Pay yourself first

Don’t save what’s left after spending but spend what’s left after saving. Paying yourself first is the golden rule of personal finance. It’s a budgeting method that makes sure you continuously make your chosen savings month after month. Learn how this money management tip makes saving a non-issue.

How it works

By paying yourself first, you automatically set aside a specified savings amount from each paycheck at the time it is received. Because your savings are instantly taken from your earnings and transferred to your savings or investment account via an automated process, you’re paying yourself first.


I know what you’re thinking right now: This sounds too simple to work. Let me assure you, it’s not. The concept of paying yourself first has its roots in behavioral economics and it has been shown that it can make an enormous difference in the amount of wealth you accumulate for yourself and your family. Here’s why.

Why it works

Let me ask you something: Let’s assume you’re determined to do more exercise. Are you more likely to go through with it if you schedule in your workout first thing in the morning, or last thing in the evening? Obviously, after a long day at work, when you’re tired already and yet need to run some errands, you’re much more tempted to skip the gym. That’s why it makes sense to exercise first and then proceed with your day.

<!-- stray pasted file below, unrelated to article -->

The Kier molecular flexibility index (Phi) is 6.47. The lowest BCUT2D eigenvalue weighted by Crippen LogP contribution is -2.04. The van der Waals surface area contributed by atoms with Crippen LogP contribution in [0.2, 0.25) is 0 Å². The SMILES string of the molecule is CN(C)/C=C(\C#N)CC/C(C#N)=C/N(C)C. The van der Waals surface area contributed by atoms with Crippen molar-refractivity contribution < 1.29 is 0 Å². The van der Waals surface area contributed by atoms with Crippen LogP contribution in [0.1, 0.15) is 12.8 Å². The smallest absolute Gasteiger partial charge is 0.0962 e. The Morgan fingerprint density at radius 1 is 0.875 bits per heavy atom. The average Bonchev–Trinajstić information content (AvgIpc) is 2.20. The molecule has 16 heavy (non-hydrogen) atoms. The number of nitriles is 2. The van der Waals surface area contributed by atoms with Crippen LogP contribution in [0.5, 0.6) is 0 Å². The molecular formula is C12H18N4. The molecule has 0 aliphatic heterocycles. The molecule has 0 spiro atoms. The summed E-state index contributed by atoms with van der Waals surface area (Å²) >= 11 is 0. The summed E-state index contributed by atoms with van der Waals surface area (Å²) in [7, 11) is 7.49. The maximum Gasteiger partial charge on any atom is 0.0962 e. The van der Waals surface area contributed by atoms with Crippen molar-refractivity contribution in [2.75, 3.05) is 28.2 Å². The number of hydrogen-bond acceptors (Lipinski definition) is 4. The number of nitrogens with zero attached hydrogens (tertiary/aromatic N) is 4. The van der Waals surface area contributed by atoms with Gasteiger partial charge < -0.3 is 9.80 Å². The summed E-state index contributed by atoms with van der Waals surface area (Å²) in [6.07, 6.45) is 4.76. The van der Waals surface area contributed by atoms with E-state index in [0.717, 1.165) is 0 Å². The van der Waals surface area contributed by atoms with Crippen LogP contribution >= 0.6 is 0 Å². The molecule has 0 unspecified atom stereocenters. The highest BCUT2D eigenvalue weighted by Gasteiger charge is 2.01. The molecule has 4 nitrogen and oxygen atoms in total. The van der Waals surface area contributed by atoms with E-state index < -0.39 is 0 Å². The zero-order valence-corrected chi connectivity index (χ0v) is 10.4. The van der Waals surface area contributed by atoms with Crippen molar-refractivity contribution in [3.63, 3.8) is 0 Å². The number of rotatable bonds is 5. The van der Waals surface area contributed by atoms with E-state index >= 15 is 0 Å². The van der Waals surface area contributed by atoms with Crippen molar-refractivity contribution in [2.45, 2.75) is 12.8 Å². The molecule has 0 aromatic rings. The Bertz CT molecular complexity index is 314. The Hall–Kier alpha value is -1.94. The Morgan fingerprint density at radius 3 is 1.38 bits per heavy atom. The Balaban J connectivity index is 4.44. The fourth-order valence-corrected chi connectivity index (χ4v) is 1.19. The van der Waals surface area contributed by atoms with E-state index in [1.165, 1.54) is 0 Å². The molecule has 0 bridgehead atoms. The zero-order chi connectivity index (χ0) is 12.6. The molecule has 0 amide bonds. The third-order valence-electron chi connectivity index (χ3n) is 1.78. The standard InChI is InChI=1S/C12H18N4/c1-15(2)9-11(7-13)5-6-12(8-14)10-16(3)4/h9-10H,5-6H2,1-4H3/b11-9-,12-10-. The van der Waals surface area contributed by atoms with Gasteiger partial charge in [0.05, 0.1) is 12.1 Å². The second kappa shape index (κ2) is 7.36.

The mechanism is exactly the same when it comes to saving. If you pay for everything else first and then try to save, you’ll often find that there’s nothing left. But if you put away your savings first and then cover your bills, you’ll force yourself to make ends meet.


But I don’t have enough money

That’s what many people tell themselves. Truth is, most of them do. Just like they actually do have time to go to the gym. It’s simply a matter of prioritization. When you start making your savings the most important “bill” to pay, you will succeed at building that emergency or retirement fund, or saving for that car that you’ve been wanting for so long. Maybe that means that you’ll have to compromise in other areas, like your leisure expenses. But, again, if saving really is your priority, it will be worth it.

But I’m not saving for anything in particular

If you don’t have a particular savings goal in mind, try to think of it that way: Paying yourself first really is like buying yourself financial freedom. Each addition to your savings account, each automatic transfer, brings you a few RON closer to an independent life without financial sorrows. And you got to admit – that’s a pretty damn good win for the price of the 2 minutes it takes you to set up a standing order that transfers money from your checking account to your savings account.

To sum up, paying yourself first is an easy and effective method to accumulate savings. It’s usually free to implement and you can start with minimal planning. By removing the temptation to skip a contribution it keeps you from spending that amount on anything else than your savings. Before long, you’ll have an extra load of cash working for you and the goal you want to achieve.